“Give here three years, and her ass will stick way out.” Glenn says of the Mexican girl.

The jaded barmaid with an evil sneer and a scowl, says she hates New Yorkers, and wants to close the place up for the night.

“Where you from?” She asks.

“New York.” I tell her.

“It figures.”

The Mexican girl is done dancing and comes down to get her tips from Glenn and I. “I’m broke. Busted.” I say.

“How about selling you soul?” she asks.

“My what?”

“Your soul.”

“What about school?” I ask.

“Your soul. How about selling it?”

“No my soul is fine.”

There is a cold stare from her and our conversation ends.

Joy, the old party girl is warming up on stage. Glenn says he is leaving before things get too ugly. Joy is bumping now. She is churning spasmodically. A bandage covers her hand where she cut it on the jagged edge of the mirror on the stage. The place is empty and cold to the touch.

Outside, Glenn says his girlfriend works at a burlesque house down the street and he was there before to give her medication. He says it is a better strip bar, but he doesn’t like walking through the door. He feels awkward watching his girlfriend with others around. Glenn aptly describes Bourbon Street as a “Money Vacuum”. I agree with him. It sucks your money right up and it spits you back out drunk and bewildered.

What is worse is most of the bars with strippers have slanted mirrors out the doors to the busy street so the twirling dancing flesh looks closer than it really is. It’s the refractions that always pull a person in.

The influence of Voodoo and its place and purpose here is intriguing to me.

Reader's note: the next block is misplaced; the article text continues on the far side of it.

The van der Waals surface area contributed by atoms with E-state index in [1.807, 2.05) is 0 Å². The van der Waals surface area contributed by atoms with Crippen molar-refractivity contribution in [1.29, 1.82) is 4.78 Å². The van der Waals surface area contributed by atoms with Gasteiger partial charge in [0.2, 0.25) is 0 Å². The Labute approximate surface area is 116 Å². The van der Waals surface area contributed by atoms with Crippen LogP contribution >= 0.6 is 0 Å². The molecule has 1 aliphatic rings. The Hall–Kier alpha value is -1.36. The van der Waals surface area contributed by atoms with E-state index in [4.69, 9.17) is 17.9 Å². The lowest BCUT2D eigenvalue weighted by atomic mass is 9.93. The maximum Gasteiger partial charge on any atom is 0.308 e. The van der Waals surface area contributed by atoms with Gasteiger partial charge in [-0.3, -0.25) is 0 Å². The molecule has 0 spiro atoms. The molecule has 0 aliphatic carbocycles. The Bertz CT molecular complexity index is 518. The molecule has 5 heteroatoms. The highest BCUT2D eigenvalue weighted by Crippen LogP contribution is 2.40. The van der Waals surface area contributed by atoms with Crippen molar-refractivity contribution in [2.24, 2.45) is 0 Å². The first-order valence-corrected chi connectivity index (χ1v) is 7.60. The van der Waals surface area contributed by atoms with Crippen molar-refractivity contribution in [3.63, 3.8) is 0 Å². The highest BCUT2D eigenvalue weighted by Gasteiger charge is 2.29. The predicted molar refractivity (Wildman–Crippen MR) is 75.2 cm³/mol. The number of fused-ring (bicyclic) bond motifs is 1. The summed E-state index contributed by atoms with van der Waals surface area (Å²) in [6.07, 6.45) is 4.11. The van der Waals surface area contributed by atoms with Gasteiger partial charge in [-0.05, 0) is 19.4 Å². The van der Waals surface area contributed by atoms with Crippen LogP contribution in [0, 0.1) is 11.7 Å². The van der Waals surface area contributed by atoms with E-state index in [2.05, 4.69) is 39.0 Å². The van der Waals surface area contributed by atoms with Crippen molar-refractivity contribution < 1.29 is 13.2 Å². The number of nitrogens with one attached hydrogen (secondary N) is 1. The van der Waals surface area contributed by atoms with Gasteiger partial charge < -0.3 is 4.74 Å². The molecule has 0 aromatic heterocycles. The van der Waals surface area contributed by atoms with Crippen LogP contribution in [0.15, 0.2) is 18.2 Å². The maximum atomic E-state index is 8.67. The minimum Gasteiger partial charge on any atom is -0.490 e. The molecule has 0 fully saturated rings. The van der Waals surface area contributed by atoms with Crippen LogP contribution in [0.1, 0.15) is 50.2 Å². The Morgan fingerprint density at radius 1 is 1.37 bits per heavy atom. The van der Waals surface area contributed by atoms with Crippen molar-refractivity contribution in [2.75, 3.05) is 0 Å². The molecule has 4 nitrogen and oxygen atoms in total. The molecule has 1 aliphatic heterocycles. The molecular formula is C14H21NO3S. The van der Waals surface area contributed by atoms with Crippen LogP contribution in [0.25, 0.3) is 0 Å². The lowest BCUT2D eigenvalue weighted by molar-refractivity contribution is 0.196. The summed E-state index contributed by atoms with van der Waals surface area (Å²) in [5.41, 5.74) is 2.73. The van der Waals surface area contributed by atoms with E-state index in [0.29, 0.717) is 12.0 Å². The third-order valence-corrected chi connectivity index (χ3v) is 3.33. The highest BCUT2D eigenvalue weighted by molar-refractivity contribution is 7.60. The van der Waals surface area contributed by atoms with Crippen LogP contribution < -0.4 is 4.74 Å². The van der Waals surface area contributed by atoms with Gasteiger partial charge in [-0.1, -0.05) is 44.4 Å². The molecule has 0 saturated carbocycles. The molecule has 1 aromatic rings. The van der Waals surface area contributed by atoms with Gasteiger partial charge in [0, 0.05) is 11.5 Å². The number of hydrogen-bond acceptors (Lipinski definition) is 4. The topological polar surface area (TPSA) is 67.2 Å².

Throughout the city you are always aware of a dark undercurrent of suppression by whites over blacks. A great spirit lies with the oppressed here. Spirits do not lie. It is obvious within their faces. The weight of Voodoo has always been a part of this subjugation. Its three divisions are “God”: the controller of destiny, “Loa”: a mixture of pantheons, Christian and African, including saints, and the third force of the “Ancestors”: who act as a guiding element. American Indian shamanism seems to have its influence as well, with the ancient Blackfeet tribe. The trio of forms have integrated some of their similarities including animal sacrifice, ancestor worship, the totem, and fertility rites. The later is most interesting when considering the mood and sensuality of a place such as this.

I consider the naked dance of a young girl in a strip bar, (Even with a snake on occasion) to be connected with Marie Laveau’s ritual of the young virgin. Both stimulate the male drive for fertility. One difference being that the Voodoo ritual is compounded and realized by real physical sacrifice, which connects its significance with the Earth. The modern equivalence is economic sacrifice. One sacrifices money towards a stripper. Money is abstract enough to sit outside of time. We think we control the concept of time though it, while we separate ourselves from the animal and world’s true cycles that we are infinitely tethered to. We lie our own lives away in the modern world. By abstracting sacrifice, we endanger the workings of the real world.

The return trip back by train is in a Thunderbird Coach car. The drunk misfit on the trip down said that these cars used to operate on a famous line across the plains. It is named and decorated after the Indian symbol and totem spirit. A girl from Paris is here. The funniest man in the world eats in the dinning car. There is a conductor with the outrageous name of Bill Chestnut on his nametag. He has a southern accent.

X.F. Pine